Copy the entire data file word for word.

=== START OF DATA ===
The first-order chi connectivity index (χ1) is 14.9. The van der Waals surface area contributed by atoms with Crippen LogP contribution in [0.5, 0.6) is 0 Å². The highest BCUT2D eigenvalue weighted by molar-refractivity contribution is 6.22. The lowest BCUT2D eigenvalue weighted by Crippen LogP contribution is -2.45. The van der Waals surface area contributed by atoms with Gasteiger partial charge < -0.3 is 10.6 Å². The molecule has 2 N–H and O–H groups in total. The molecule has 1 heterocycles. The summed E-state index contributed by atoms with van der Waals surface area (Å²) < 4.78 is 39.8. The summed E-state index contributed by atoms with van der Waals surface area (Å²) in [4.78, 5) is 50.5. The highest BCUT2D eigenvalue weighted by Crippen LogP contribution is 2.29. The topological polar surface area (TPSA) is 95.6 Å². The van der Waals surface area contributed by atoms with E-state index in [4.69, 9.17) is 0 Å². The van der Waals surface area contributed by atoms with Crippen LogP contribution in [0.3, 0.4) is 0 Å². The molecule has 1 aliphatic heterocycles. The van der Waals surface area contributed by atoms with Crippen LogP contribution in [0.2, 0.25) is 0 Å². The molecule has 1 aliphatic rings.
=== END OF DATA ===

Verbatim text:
The first-order chi connectivity index (χ1) is 14.9. The van der Waals surface area contributed by atoms with Crippen LogP contribution in [0.5, 0.6) is 0 Å². The highest BCUT2D eigenvalue weighted by molar-refractivity contribution is 6.22. The lowest BCUT2D eigenvalue weighted by Crippen LogP contribution is -2.45. The van der Waals surface area contributed by atoms with Gasteiger partial charge < -0.3 is 10.6 Å². The molecule has 2 N–H and O–H groups in total. The molecule has 1 heterocycles. The summed E-state index contributed by atoms with van der Waals surface area (Å²) < 4.78 is 39.8. The summed E-state index contributed by atoms with van der Waals surface area (Å²) in [4.78, 5) is 50.5. The highest BCUT2D eigenvalue weighted by Crippen LogP contribution is 2.29. The topological polar surface area (TPSA) is 95.6 Å². The van der Waals surface area contributed by atoms with E-state index in [4.69, 9.17) is 0 Å². The van der Waals surface area contributed by atoms with Crippen LogP contribution in [0.3, 0.4) is 0 Å². The molecule has 1 aliphatic heterocycles. The van der Waals surface area contributed by atoms with Crippen LogP contribution in [0.2, 0.25) is 0 Å². The molecule has 1 aliphatic rings.